June 5, 2017
NewsThe IRS has announced (IR-2017-102) that beginning June 15, taxpayers requesting letter rulings, closing agreements and certain other rulings from the IRS will need to make user fee payments electronically using the federal government's Pay.gov system. In the past, ruling requesters could only make required user fee payments by check or money order. During a two-month transition period, June 15 to Aug. 15, requesters can choose to make user fee payments either through Pay.gov or by check or money order. After Aug. 15, 2017, Pay.gov will become the only permissible payment method.
The IRS has issued notices of certification to 84 organizations that applied for voluntary certification as a Certified Professional Employer Organization (CPEO). The IRS continues to process CPEO applications and those applicants not yet receiving a notice of certification will receive a decision from the IRS in coming weeks and months.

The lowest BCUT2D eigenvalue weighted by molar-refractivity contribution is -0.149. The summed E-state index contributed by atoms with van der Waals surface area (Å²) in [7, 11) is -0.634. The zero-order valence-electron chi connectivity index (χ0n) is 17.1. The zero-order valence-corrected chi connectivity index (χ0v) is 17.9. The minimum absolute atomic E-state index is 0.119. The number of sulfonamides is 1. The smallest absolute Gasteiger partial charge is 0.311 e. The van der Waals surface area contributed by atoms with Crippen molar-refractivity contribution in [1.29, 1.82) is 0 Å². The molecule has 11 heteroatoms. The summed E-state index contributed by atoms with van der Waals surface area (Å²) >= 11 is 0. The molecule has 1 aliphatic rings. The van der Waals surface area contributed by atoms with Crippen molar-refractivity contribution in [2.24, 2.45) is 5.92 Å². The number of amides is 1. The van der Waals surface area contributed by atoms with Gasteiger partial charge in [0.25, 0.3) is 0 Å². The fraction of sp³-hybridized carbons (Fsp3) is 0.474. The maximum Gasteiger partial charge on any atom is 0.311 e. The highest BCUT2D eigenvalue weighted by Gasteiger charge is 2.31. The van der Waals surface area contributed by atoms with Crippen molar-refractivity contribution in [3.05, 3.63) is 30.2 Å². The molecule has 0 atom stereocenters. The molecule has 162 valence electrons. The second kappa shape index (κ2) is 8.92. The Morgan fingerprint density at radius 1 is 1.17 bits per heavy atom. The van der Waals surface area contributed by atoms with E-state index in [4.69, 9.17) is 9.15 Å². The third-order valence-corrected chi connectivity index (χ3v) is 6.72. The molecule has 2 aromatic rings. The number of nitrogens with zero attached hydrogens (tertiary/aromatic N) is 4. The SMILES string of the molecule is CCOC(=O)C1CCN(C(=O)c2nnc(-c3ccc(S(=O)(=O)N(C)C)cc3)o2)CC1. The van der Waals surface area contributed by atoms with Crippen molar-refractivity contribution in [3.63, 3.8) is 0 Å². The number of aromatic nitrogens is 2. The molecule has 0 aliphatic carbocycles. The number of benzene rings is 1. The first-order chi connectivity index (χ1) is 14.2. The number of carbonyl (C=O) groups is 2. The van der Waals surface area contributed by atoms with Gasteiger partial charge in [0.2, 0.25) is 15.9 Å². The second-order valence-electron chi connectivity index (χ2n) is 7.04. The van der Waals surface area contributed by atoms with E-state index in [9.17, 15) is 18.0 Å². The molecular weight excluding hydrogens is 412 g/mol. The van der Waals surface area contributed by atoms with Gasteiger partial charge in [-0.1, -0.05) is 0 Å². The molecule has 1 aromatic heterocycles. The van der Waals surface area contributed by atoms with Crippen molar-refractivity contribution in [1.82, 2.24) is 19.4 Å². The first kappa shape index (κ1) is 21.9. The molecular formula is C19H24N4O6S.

The spring 2017 issue of the Statistics of Income Bulletin is available on IRS.gov featuring preliminary data about individual income tax returns filed for Tax Year 2015. The Statistics of Income (SOI) Division produces the online Bulletin quarterly, providing the most recent data available from various tax and information returns filed by U.S. taxpayers.